Another cool thing — the city’s mayor unveiled the state’s first electric car charging meters in downtown Albuquerque. People simply pull up, swipe their credit card, and plug in.

LED Lights on Main

Oxford, Michigan, replaced older street lights along four major downtown streets with LED fixtures designed by a local company called Relume. Oxford is the first city in the U.S. to employ this technology and expects to save $8,000 a year in energy bills and maintenance as the LED bulbs use 40 percent less electricity than incandescent lights and last six times longer. Relume fixtures have a variety of cool features such as dimming capabilities, 911 system connectivity, and a pattern lighting function that can turn on every other light.

In 2009, using funds from its business improvement district, the city, and the Community Redevelopment Authority, Hastings, Nebraska, began upgrading its old Christmas lights with LED bulbs. Before the twinkle light overhaul, the downtown was decorated with 13,000 light bulbs. The lighting display was downsized to 10,000 since LED bulbs cost $.90 more than standard bulbs, totaling about $11,500. The entire project cost $15,000 more than the community typically would have spent, but the savings promise to add up. Before the upgrade, the cost of the holiday lighting was $4,800; after the upgrade, the utility bill was reduced to $403! While community members had to adjust to the bluish hue, they applauded the savings, and the city appreciated the easier maintenance — LEDs don’t burn out as quickly and they stand up better to hail storms.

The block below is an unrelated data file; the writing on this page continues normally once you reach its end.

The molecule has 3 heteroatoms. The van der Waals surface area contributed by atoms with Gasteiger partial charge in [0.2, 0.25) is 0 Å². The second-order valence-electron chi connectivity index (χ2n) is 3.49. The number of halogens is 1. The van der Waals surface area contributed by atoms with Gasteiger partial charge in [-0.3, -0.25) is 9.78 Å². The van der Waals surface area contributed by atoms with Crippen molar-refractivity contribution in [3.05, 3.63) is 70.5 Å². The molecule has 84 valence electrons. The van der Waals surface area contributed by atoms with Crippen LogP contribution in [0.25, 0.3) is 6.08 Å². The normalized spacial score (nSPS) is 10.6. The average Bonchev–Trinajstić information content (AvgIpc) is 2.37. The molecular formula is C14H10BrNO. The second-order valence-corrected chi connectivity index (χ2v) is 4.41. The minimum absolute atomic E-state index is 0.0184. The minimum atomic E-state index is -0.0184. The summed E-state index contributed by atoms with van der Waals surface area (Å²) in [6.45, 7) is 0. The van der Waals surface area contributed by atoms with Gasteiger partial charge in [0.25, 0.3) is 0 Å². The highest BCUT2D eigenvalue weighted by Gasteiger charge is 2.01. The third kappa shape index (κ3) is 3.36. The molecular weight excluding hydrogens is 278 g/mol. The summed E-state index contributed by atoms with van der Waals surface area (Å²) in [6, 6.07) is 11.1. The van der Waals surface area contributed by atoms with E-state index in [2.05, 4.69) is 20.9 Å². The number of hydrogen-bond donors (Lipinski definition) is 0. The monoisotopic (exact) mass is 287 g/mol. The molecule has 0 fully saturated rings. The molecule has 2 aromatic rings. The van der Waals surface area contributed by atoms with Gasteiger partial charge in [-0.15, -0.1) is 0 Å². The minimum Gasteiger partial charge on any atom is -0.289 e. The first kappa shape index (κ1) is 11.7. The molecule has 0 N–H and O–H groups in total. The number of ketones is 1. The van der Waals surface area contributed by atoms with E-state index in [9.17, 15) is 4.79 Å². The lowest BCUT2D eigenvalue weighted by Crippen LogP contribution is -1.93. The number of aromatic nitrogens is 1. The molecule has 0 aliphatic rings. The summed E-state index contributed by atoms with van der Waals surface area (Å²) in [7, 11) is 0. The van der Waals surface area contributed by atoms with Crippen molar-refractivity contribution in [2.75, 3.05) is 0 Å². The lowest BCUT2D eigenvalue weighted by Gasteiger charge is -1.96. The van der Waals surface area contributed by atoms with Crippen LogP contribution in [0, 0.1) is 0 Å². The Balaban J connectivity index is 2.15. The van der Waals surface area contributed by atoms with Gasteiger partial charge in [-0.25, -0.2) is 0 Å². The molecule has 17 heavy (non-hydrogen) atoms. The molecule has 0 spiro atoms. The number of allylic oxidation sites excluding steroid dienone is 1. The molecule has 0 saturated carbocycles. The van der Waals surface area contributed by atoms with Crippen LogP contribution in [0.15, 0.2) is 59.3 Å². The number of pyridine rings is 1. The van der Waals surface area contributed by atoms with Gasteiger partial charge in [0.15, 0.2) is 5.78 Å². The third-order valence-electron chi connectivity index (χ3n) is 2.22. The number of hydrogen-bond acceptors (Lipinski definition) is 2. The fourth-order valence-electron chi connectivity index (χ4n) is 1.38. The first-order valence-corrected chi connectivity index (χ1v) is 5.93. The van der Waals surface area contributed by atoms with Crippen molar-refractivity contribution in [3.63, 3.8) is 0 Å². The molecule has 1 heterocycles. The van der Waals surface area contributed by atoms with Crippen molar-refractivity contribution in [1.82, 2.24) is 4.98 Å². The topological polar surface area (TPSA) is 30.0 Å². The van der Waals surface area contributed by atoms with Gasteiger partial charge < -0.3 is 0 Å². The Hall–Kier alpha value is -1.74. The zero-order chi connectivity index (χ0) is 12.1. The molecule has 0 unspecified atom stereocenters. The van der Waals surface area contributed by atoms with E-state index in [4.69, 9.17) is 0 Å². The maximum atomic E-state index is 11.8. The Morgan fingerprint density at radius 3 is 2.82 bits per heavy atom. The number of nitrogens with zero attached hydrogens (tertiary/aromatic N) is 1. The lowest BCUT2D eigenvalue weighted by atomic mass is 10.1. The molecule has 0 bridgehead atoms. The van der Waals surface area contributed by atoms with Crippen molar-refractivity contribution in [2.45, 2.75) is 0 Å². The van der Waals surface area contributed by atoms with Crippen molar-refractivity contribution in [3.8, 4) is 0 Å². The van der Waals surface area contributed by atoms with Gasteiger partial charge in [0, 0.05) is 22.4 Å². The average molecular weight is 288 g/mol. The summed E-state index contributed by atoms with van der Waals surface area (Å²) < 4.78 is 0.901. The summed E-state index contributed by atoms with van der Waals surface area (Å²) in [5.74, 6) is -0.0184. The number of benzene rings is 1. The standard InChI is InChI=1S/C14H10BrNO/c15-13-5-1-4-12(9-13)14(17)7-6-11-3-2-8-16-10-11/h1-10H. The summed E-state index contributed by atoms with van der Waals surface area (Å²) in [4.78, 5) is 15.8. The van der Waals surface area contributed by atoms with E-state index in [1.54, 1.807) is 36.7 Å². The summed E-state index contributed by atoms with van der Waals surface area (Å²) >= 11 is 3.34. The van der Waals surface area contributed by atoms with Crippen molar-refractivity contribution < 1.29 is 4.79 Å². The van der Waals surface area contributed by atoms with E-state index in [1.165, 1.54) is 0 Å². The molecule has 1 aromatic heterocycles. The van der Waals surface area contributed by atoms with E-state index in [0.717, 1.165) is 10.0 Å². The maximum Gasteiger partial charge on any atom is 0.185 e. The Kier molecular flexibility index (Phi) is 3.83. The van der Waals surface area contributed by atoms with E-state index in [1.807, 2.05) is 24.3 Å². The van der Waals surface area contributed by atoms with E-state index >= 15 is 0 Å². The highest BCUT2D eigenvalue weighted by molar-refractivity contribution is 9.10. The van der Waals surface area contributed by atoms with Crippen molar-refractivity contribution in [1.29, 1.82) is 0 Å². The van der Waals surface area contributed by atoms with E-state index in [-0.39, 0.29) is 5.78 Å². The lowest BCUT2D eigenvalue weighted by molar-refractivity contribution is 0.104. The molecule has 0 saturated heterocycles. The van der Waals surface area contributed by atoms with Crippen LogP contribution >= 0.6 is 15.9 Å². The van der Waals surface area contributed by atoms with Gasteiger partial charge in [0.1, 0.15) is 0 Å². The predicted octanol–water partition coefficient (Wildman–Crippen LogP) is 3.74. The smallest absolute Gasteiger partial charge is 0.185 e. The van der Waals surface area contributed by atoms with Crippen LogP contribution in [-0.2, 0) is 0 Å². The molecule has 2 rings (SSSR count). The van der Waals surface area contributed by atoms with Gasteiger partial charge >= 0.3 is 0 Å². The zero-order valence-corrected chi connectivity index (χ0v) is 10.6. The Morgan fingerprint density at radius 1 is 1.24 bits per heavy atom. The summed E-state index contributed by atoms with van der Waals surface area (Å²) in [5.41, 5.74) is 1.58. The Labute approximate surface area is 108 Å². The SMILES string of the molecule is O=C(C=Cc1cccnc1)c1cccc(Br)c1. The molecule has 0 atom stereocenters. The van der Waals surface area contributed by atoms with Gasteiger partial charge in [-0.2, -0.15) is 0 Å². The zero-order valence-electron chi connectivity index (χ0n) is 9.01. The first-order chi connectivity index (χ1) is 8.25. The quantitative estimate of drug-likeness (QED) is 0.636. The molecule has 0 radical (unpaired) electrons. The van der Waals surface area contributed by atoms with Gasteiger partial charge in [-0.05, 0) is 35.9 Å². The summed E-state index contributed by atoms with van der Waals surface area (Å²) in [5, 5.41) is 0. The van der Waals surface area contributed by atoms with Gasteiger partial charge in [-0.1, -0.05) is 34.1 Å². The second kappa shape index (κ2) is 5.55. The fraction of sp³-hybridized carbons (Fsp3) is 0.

Vermont Viewshed Protections

Last year, the city of Randolph, Vermont, adopted new zoning regulations that include establishment of an Interchange (INT) district, designed to curb sprawl and protect scenic views. The INT encompasses lands near the highway interchange and interstate that are nestled among mountains and farmland. Zoning regulations stipulate what can and cannot be built in these zones and try to concentrate commercial development within existing traditional village centers. Randolph’s master plan includes recommendations for Transfer Development Rights (TDR) to allow owners of open land to sell their development rights to developers of projects in denser areas in exchange for special zoning exceptions. TDR zoning regulations have not yet been adopted, but once they are, they will help preserve rural space, create compact urban areas, and limit additional infrastructure expenditures by preventing development on greenfields.

I Pity the Fool Who Doesn’t Hike!

Although the annual festival is called April Fools’ Trail Days, this event is no joke to the Town of Franklin, North Carolina. The Main Street program has found a unique way to celebrate its heritage, encourage healthy living, and turn its close proximity
to the Appalachian Trail (AT) into an economic benefit. With deep connections to the trail’s history, the townsfolk of Franklin have long enjoyed this recreational asset. A local club was formed in 1968 to help take care of the trail near the downtown, and the community has a reputation for being exceptionally hospitable to hikers. In fact, in 2008, Franklin received one of only five Appalachian Trail Community™ designations along the entire 2,181-mile trail.

The April Fools’ Trails Days is an event that grows bigger each year. This year, the number of vendors has doubled. Franklin residents, hikers, and other visitors celebrate the AT’s national significance and its connection with the town. Entertainment takes place all day long, with appearances by AT All Stars (such as the fastest female through-hiker), vendors of hiking gear, a rock-climbing wall, educational exhibits, trail displays, music, food, and more.

Livable Streets in Lee’s Summit